We headed south to White Creek, but first I stopped at Stewart's for Coffee. I almost bought a sloppy breakfast sandwich, but avoided the temptation. I had lost 5 pounds and two inches around my middle since Merlin came into my life. I could run 2.5 miles and wore out a pair of running shoes...I wasn't about to show up to our riding lesson smelling like cheese and bacon when he wasn't even allowed to eat grain. I bought an energy bar instead. I won't give up coffee, though. Not for anyone. I don't care if Merlin was a friggin' unicorn. Coffee's a deal-breaker.
The 52 of us headed south again on route 22. The sun was up now. The truck warm ever since my friend James Daley kicked the right part under the dash by accident that got the fans working again. I turned on the radio and Keith Urban was singing. I sang along. Like many radio songs, you don't realize you know the lyrics. I sang to the poppy country song and sipped by coffee. Gibson hung his front paws out the window and smelled cows, mud, and morning light. I remember thinking how trucks, country music, and dogs hanging outside of windows used to all be considered foreign and other. The trucks and country music were shunned in a faux-class assumption of ass-hattery on my part. Now I can tell a Toyota Tacoma from a Ford F150 at 200 yards. The dog hanging outside the window would be considered irresponsible. Gibson has been rolled by sheep, ran full speed into fences, busted through briars, bled, muddied, and gnashed teeth. He doesn't wear a leash. He doesn't mind the risks. I let him be himself. I smile (but I still hold onto his tail).
We arrived at Firecracker Farm shortly after. The coffee was gone and Gibson leaped out to pee on some nice unsuspecting bush. I handed the box of chicks to Ian (farm manager) and soon Cathy's youngest, Seth came out. He looked like he just woke up (He had) but was game for some poultry farming.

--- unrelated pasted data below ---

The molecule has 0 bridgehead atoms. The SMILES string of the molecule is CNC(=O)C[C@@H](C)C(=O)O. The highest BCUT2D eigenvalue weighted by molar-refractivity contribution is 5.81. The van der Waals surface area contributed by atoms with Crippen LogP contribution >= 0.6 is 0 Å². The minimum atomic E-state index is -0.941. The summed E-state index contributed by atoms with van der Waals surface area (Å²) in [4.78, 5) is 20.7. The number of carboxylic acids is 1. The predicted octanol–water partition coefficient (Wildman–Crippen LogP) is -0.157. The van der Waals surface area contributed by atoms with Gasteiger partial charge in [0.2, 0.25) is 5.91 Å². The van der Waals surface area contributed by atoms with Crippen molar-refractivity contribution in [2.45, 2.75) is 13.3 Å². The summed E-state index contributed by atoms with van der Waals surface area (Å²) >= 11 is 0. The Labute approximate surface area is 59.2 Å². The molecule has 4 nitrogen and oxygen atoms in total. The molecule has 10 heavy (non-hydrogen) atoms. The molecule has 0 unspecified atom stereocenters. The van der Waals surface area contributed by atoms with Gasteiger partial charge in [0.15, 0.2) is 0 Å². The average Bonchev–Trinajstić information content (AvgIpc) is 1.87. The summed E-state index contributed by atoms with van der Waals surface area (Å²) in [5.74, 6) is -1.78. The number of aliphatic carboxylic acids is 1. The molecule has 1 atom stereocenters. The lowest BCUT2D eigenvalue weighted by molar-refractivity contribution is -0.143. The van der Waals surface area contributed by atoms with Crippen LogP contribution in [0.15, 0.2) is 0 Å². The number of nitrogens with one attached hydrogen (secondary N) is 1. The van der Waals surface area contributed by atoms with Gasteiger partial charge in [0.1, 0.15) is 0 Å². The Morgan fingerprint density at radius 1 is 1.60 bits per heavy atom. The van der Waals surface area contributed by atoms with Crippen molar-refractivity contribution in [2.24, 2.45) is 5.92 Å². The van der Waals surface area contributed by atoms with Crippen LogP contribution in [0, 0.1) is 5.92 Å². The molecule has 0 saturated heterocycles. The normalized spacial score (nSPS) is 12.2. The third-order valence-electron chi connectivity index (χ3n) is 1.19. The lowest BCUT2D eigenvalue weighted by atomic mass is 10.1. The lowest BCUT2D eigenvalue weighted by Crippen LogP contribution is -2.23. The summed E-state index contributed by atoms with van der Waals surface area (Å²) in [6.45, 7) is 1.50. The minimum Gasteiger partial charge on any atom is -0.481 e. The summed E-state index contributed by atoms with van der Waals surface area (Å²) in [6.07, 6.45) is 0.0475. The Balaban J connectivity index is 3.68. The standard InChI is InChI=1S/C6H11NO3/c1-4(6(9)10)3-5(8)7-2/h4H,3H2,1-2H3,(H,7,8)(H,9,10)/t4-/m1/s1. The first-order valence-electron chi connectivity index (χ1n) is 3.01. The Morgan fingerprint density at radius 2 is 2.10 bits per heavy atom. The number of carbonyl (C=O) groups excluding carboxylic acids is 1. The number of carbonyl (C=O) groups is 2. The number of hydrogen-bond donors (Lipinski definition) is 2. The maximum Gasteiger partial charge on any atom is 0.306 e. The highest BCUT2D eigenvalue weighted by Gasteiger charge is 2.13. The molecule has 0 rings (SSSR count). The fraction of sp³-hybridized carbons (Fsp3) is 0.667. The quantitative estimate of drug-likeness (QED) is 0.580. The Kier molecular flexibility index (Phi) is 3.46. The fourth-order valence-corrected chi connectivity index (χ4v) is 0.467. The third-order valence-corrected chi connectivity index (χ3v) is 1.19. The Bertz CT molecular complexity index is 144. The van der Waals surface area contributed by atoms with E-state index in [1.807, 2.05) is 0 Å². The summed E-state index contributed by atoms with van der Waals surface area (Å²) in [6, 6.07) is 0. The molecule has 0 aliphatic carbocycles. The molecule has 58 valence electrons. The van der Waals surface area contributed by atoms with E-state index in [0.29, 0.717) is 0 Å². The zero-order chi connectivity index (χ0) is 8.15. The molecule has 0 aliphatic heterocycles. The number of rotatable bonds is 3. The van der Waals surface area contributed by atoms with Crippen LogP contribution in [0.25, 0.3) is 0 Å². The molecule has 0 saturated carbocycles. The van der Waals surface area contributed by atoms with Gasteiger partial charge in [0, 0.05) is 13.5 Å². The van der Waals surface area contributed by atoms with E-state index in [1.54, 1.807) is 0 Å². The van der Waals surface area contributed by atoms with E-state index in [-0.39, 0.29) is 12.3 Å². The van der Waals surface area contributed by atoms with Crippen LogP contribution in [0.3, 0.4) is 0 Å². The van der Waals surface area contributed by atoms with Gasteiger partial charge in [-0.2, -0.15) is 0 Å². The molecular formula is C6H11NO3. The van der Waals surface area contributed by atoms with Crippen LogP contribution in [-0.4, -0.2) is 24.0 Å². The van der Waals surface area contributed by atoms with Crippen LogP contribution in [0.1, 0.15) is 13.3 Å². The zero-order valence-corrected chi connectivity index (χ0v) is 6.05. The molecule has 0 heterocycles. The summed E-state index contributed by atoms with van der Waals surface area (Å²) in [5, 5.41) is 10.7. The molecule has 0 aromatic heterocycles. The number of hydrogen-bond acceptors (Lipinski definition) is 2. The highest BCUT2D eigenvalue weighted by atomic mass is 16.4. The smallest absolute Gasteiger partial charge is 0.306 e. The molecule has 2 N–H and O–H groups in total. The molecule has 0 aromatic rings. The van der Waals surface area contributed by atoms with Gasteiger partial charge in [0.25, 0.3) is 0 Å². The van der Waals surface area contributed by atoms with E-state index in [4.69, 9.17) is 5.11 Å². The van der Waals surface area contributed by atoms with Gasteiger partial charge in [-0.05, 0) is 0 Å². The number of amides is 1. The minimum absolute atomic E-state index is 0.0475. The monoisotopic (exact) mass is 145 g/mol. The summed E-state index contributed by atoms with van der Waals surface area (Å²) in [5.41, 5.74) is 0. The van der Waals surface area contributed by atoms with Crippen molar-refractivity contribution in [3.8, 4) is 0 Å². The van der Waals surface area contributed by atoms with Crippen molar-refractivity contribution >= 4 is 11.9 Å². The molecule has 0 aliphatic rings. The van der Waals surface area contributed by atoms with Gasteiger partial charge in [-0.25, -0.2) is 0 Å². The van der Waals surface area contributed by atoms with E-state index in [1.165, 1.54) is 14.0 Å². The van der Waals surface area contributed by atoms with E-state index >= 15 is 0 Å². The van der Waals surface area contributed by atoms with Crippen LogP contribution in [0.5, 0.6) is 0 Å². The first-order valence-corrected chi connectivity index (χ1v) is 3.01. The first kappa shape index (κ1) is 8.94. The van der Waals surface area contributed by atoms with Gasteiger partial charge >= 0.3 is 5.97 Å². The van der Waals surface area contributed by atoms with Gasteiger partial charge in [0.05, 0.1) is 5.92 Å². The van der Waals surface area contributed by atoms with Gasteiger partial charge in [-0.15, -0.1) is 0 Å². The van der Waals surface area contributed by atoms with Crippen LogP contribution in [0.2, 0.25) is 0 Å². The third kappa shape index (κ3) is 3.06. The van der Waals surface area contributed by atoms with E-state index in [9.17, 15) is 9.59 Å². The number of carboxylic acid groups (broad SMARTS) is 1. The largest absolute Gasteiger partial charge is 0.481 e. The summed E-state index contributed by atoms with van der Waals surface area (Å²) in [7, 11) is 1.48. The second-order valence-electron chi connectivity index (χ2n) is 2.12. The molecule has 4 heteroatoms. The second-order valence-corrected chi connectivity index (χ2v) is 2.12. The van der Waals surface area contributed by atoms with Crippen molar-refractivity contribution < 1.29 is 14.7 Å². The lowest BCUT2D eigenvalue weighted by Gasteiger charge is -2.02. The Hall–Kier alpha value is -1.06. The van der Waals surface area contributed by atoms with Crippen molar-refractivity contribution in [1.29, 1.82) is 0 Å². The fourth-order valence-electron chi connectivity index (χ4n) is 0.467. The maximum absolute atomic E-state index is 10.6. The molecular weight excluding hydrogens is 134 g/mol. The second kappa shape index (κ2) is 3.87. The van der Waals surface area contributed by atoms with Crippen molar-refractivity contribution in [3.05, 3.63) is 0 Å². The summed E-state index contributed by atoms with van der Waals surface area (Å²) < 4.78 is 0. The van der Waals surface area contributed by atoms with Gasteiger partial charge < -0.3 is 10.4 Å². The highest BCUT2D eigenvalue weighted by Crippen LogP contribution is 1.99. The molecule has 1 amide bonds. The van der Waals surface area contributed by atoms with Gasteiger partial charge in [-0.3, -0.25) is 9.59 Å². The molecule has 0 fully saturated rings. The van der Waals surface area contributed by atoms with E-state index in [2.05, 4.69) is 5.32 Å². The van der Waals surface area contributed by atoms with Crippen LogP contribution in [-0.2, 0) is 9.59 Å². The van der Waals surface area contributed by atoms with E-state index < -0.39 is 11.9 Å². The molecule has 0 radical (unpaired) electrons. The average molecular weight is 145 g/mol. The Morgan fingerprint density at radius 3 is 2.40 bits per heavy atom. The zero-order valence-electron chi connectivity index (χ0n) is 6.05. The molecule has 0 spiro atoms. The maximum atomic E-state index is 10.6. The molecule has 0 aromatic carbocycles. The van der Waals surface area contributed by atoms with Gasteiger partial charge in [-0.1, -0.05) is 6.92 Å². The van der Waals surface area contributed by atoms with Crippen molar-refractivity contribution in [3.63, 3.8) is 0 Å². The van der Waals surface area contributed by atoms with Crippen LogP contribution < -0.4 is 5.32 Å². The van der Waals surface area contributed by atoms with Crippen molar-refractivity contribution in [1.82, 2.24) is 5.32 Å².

Within a few moments the fifty birds were under a warm light in a new wooden brooder. We chatted, talked about our animals and Tim's trip to Cambodia. Papa Daugton and her eldest son, Holden, were away. It was Cathy and the boys and fifty chicks for the now.
I only stayed long enough to see her pig (beautiful yorkshire gal), and wake up her own farm for the day. Her flock of Wyandotte and Swedish Flower hands colored the lawn like ornaments. They were all fat and happy, twice the size of my birds. If anyone has a way with poultry, it's Cathy Daughton. I beamed looking at her farm. So blessed to know these people, folks I only got to know because of this love of food, animals, land, seeds, and life.
I headed back home with the birthday boy, calling Dr. Shelly on the cell phone as I pulled out of the farm's steep drive. I'd be at the house to meet her before 9AM. I still had a full list of errands, lessons, chores, plans, vets, training sessions and more ahead of me... I looked longingly at my empty coffee cup. Then at Gibson.
"We're gonna need a bigger boat."